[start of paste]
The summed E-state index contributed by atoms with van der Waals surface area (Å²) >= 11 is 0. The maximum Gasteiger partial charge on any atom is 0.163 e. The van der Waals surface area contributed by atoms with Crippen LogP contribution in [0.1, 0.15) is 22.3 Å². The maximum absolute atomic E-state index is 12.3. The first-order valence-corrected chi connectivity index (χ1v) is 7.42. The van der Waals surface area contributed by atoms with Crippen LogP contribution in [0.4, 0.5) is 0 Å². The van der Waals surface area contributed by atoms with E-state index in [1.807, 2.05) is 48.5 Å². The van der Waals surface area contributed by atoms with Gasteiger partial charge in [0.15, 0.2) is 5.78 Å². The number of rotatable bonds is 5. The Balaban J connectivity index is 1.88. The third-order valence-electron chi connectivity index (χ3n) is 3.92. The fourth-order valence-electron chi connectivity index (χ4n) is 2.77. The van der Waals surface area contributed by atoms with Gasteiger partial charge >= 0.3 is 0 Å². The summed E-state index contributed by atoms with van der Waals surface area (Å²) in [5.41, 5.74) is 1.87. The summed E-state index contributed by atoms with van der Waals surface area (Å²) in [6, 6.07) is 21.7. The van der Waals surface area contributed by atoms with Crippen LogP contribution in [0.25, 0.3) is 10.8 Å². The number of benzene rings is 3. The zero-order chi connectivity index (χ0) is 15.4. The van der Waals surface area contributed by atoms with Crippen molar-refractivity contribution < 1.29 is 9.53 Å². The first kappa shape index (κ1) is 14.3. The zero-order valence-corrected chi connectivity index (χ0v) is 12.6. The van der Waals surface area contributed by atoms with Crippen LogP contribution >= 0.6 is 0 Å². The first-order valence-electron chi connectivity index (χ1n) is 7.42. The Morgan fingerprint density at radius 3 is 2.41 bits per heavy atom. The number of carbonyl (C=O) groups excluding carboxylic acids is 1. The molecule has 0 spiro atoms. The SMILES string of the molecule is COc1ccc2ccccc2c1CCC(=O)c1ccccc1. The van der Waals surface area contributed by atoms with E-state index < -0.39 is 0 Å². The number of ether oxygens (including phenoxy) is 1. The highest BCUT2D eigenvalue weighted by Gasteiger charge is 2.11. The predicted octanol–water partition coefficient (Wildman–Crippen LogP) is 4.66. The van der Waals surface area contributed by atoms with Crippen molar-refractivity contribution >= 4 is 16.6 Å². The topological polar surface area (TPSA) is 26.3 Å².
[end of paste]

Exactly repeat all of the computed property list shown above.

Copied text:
The summed E-state index contributed by atoms with van der Waals surface area (Å²) >= 11 is 0. The maximum Gasteiger partial charge on any atom is 0.163 e. The van der Waals surface area contributed by atoms with Crippen LogP contribution in [0.1, 0.15) is 22.3 Å². The maximum absolute atomic E-state index is 12.3. The first-order valence-corrected chi connectivity index (χ1v) is 7.42. The van der Waals surface area contributed by atoms with Crippen LogP contribution in [0.4, 0.5) is 0 Å². The van der Waals surface area contributed by atoms with E-state index in [1.807, 2.05) is 48.5 Å². The van der Waals surface area contributed by atoms with Gasteiger partial charge in [0.15, 0.2) is 5.78 Å². The number of rotatable bonds is 5. The Balaban J connectivity index is 1.88. The third-order valence-electron chi connectivity index (χ3n) is 3.92. The fourth-order valence-electron chi connectivity index (χ4n) is 2.77. The van der Waals surface area contributed by atoms with Gasteiger partial charge >= 0.3 is 0 Å². The summed E-state index contributed by atoms with van der Waals surface area (Å²) in [5.41, 5.74) is 1.87. The summed E-state index contributed by atoms with van der Waals surface area (Å²) in [6, 6.07) is 21.7. The van der Waals surface area contributed by atoms with Crippen LogP contribution in [0.25, 0.3) is 10.8 Å². The number of benzene rings is 3. The zero-order chi connectivity index (χ0) is 15.4. The van der Waals surface area contributed by atoms with Crippen molar-refractivity contribution < 1.29 is 9.53 Å². The first kappa shape index (κ1) is 14.3. The zero-order valence-corrected chi connectivity index (χ0v) is 12.6. The van der Waals surface area contributed by atoms with Crippen LogP contribution >= 0.6 is 0 Å². The first-order valence-electron chi connectivity index (χ1n) is 7.42. The Morgan fingerprint density at radius 3 is 2.41 bits per heavy atom. The number of carbonyl (C=O) groups excluding carboxylic acids is 1. The molecule has 0 spiro atoms. The SMILES string of the molecule is COc1ccc2ccccc2c1CCC(=O)c1ccccc1. The van der Waals surface area contributed by atoms with E-state index < -0.39 is 0 Å². The number of ether oxygens (including phenoxy) is 1. The highest BCUT2D eigenvalue weighted by Gasteiger charge is 2.11. The predicted octanol–water partition coefficient (Wildman–Crippen LogP) is 4.66. The van der Waals surface area contributed by atoms with Crippen molar-refractivity contribution >= 4 is 16.6 Å². The topological polar surface area (TPSA) is 26.3 Å².